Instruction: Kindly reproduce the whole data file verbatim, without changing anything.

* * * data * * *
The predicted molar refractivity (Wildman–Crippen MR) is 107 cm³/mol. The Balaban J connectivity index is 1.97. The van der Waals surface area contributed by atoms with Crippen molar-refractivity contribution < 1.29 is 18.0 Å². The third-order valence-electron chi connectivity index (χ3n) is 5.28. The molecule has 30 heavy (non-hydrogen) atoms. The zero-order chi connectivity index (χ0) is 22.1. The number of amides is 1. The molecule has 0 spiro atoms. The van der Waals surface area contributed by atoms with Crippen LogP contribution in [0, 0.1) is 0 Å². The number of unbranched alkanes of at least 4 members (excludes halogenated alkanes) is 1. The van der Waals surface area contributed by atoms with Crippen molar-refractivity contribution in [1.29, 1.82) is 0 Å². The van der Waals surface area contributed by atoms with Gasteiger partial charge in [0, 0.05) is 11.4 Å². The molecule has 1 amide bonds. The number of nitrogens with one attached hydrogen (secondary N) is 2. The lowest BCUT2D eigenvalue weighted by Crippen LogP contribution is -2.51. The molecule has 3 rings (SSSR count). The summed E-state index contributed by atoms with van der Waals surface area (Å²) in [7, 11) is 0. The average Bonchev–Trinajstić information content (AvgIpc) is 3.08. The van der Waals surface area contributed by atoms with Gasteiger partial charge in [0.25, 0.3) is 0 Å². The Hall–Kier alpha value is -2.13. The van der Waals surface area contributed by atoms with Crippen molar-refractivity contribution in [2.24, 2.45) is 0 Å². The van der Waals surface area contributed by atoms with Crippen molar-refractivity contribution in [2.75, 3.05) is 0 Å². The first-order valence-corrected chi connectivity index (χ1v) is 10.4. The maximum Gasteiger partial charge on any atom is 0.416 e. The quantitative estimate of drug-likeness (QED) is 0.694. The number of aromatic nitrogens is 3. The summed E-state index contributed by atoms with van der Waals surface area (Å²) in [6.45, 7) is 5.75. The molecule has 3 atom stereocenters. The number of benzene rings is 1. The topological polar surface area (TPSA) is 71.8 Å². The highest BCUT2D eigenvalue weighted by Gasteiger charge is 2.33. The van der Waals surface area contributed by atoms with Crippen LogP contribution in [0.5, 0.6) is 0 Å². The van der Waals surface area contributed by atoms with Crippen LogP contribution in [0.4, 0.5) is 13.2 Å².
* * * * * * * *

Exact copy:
The predicted molar refractivity (Wildman–Crippen MR) is 107 cm³/mol. The Balaban J connectivity index is 1.97. The van der Waals surface area contributed by atoms with Crippen molar-refractivity contribution < 1.29 is 18.0 Å². The third-order valence-electron chi connectivity index (χ3n) is 5.28. The molecule has 30 heavy (non-hydrogen) atoms. The zero-order chi connectivity index (χ0) is 22.1. The number of amides is 1. The molecule has 0 spiro atoms. The van der Waals surface area contributed by atoms with Crippen LogP contribution in [0, 0.1) is 0 Å². The number of unbranched alkanes of at least 4 members (excludes halogenated alkanes) is 1. The van der Waals surface area contributed by atoms with Crippen molar-refractivity contribution in [1.29, 1.82) is 0 Å². The van der Waals surface area contributed by atoms with Gasteiger partial charge in [0, 0.05) is 11.4 Å². The molecule has 1 amide bonds. The number of nitrogens with one attached hydrogen (secondary N) is 2. The lowest BCUT2D eigenvalue weighted by Crippen LogP contribution is -2.51. The molecule has 3 rings (SSSR count). The summed E-state index contributed by atoms with van der Waals surface area (Å²) in [7, 11) is 0. The average Bonchev–Trinajstić information content (AvgIpc) is 3.08. The van der Waals surface area contributed by atoms with Gasteiger partial charge in [0.25, 0.3) is 0 Å². The Hall–Kier alpha value is -2.13. The van der Waals surface area contributed by atoms with Crippen molar-refractivity contribution in [2.24, 2.45) is 0 Å². The van der Waals surface area contributed by atoms with Crippen molar-refractivity contribution in [2.75, 3.05) is 0 Å². The first-order valence-corrected chi connectivity index (χ1v) is 10.4. The maximum Gasteiger partial charge on any atom is 0.416 e. The quantitative estimate of drug-likeness (QED) is 0.694. The number of aromatic nitrogens is 3. The summed E-state index contributed by atoms with van der Waals surface area (Å²) in [6.45, 7) is 5.75. The molecule has 3 atom stereocenters. The number of benzene rings is 1. The topological polar surface area (TPSA) is 71.8 Å². The highest BCUT2D eigenvalue weighted by Gasteiger charge is 2.33. The van der Waals surface area contributed by atoms with Crippen LogP contribution in [0.5, 0.6) is 0 Å². The van der Waals surface area contributed by atoms with Crippen LogP contribution in [0.4, 0.5) is 13.2 Å².